miércoles, 26 de enero de 2011

2x1: Los SSD, sus limitaciones que son actualmente ventajas y su relación con Windows 7

Windows 7 and SSDs

Ed Bott has published a very interesting article today about the benefits of running Windows 7 on a solid state hard disk (SSD).  He wanted to test the real-world benefits, if there are any, of upgrading to an SSD on which to install your copy of Windows.

I won’t repeat what the article says here, but it’s extensive and he’s gone into some depth.  I would like to add my voice to a choir though.

I built myself a new desktop PC back in July 2010 around an Intel Core i7 860 running at 2.80GHz, 6Gb of DDR3 RAM and an Intel X25-M 80GB SSD.  I bought this particular SSD on the recommendation of PC Pro magazine here in the UK who had only the month before group tested a great deal of them.

I also bought a Samsung Spinpoint F3 1Tb hard disk, a couple of them actually, for data storage as they too had come recommended in a group test.  Both of these components I selected for sheer speed.

Now I can attest that not only is booting Windows 7 from an SSD significantly quicker than from anyconventional hard disk, but running it from the SSD is also significantly quicker day to day.  If that is, you buy the correct SSD!

One of the things that the PC Pro group test revealed is that the wrong SSD can be as slow as a normal, ordinary middle of the road, mechanical hard disk.

If you intend to buy an SSD it’s worth checking the computer magazines and online to see group tests that compare the current crop of disks side-by-side as the differences in read/write and general access times can vary dramatically.

So have a look at Ed’s article as it’s extremely informative, but before you rush out to buy yourself an SSD, do your homework and make sure that you’re not throwing your money away on an expensive gadget which will provide no real-world benefits.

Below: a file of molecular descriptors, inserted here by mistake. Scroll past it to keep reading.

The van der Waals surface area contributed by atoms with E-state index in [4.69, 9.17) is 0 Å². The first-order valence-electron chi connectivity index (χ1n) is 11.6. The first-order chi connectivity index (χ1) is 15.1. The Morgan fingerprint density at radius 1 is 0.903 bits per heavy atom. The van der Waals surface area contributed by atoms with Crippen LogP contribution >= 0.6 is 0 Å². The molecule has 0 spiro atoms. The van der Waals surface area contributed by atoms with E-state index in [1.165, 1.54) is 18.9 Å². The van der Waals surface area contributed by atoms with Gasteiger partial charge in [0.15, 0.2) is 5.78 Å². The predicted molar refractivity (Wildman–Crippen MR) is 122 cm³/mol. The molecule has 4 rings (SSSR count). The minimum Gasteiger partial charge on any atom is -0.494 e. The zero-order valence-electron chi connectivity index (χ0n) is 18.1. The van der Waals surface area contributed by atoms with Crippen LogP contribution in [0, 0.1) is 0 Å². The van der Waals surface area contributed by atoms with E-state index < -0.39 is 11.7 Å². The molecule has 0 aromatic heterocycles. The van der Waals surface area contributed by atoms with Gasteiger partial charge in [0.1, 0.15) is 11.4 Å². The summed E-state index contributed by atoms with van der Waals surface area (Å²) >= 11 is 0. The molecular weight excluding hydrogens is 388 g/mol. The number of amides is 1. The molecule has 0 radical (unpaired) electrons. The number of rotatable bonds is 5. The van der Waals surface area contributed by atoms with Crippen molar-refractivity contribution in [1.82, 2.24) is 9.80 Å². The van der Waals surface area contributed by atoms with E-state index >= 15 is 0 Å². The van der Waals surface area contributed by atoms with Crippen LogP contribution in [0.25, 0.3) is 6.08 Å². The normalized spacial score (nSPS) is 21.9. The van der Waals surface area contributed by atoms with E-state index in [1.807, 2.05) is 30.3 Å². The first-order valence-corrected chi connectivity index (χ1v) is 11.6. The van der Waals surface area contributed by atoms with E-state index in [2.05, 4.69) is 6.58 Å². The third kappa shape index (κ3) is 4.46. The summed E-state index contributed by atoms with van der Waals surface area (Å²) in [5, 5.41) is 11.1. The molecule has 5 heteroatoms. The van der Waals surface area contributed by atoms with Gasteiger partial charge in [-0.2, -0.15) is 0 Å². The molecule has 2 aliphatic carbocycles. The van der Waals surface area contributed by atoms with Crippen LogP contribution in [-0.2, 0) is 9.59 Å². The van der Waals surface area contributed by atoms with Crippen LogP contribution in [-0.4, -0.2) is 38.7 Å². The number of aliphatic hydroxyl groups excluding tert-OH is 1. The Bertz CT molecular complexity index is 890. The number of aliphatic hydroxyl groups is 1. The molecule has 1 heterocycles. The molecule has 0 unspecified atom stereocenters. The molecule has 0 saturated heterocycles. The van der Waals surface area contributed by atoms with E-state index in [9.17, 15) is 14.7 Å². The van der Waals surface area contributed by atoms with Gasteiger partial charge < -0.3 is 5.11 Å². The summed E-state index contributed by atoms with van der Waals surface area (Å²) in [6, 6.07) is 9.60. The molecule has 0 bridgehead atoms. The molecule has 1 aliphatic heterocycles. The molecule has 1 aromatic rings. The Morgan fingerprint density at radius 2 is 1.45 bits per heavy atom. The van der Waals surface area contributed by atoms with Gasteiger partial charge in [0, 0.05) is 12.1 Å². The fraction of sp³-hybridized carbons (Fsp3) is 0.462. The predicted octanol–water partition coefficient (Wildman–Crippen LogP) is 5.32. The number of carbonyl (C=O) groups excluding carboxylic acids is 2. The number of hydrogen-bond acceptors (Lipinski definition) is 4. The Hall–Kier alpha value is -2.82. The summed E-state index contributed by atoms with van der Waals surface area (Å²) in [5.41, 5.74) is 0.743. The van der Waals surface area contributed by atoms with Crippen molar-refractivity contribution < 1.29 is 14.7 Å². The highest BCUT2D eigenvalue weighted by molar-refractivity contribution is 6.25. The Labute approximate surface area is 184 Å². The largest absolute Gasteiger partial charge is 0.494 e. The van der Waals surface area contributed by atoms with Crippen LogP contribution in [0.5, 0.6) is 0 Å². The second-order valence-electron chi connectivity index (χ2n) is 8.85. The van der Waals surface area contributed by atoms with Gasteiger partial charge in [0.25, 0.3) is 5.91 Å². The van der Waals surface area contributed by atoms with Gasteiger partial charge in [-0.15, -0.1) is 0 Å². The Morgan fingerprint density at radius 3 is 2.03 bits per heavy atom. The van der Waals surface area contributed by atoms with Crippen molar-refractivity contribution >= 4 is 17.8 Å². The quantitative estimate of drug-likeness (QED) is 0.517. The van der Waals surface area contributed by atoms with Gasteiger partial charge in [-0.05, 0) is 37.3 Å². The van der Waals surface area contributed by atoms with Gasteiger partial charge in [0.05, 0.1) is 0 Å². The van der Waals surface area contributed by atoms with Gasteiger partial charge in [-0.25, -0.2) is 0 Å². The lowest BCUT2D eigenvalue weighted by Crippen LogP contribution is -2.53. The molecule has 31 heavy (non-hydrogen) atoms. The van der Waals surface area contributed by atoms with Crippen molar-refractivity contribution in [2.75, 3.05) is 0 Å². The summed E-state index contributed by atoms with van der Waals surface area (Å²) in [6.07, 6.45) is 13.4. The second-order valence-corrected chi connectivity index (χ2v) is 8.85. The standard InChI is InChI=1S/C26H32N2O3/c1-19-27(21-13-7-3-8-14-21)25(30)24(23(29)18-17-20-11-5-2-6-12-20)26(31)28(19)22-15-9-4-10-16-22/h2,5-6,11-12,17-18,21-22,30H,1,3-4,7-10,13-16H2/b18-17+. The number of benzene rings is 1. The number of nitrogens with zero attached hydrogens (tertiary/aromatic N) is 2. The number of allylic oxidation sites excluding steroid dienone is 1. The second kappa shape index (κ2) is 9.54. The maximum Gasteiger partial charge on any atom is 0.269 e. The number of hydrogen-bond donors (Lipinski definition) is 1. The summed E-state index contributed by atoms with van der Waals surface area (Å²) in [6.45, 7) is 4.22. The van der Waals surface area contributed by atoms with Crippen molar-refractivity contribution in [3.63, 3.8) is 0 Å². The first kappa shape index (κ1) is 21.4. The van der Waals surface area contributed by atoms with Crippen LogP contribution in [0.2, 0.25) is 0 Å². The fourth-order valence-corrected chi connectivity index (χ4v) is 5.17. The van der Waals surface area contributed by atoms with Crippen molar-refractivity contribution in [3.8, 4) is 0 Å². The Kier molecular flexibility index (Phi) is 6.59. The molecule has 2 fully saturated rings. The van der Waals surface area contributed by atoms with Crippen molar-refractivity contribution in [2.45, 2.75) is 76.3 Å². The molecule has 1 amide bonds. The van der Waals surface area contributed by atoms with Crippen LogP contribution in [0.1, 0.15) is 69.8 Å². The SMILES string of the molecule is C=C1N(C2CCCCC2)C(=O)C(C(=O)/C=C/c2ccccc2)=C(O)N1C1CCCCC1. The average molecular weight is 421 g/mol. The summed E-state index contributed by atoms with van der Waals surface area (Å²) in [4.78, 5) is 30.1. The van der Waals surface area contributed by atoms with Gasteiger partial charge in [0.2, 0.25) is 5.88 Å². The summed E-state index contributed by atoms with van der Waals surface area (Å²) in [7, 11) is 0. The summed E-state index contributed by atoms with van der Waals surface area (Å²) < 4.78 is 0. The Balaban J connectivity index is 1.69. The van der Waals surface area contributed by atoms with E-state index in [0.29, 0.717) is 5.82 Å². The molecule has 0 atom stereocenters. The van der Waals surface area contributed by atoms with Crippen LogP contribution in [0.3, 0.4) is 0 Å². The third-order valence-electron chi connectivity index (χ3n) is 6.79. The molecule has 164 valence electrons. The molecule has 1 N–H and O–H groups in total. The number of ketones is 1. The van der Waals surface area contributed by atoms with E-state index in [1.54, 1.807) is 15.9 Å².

Fuente: http://www.ghacks.net/2011/01/24/windows-7-and-ssds/

Why the Limitations of SSDs Are Actually Good

Why the Limitations of SSDs Are Actually Good

You've been holding off on buying an SSD for awhile now, telling yourself they're too expensive and too limiting. Well, you're wrong. Here's why.

The Higher Cost Will Pay Itself Off

Why the Limitations of SSDs Are Actually Good

Solid-state disks are considerably more expensive than hard disks, which is likely the biggest barrier for most people. 128GB SSDs will generally run you about $200 and 256GB will run you closer to $500. While this cost might feel prohibitively high, it's not as bad as you think.

Let's take the higher cost of $500 for example and say you've purchased a 256GB SSD to upgrade your laptop. Straight out of the gate you have a leftover internal hard drive that you can either sell for about $50-75 or turn into an external. Being optimistic, you're down to $425. That's not a big savings overall, but if you upgrade your laptop every 1-2 years you can keep using the same SSD. When you buy a new laptop, remove its hard drive and swap it with the SSD in the old one. The old laptop you're going to sell will now have a larger capacity hard drive and you can charge a little extra when you sell it. Over three sales you'll probably make an additional $100, bringing us down to $325. When the time comes to upgrade to a new SSD, you can sell the original SSD alone or with your old computer. Mark up the cost of the machine by $325 and you've covered your original costs. $325 for an SSD laptop upgrade is a pretty good deal. Of course you'll need to buy a new SSD, but you'll have made back your money at this point while using your SSD for several years.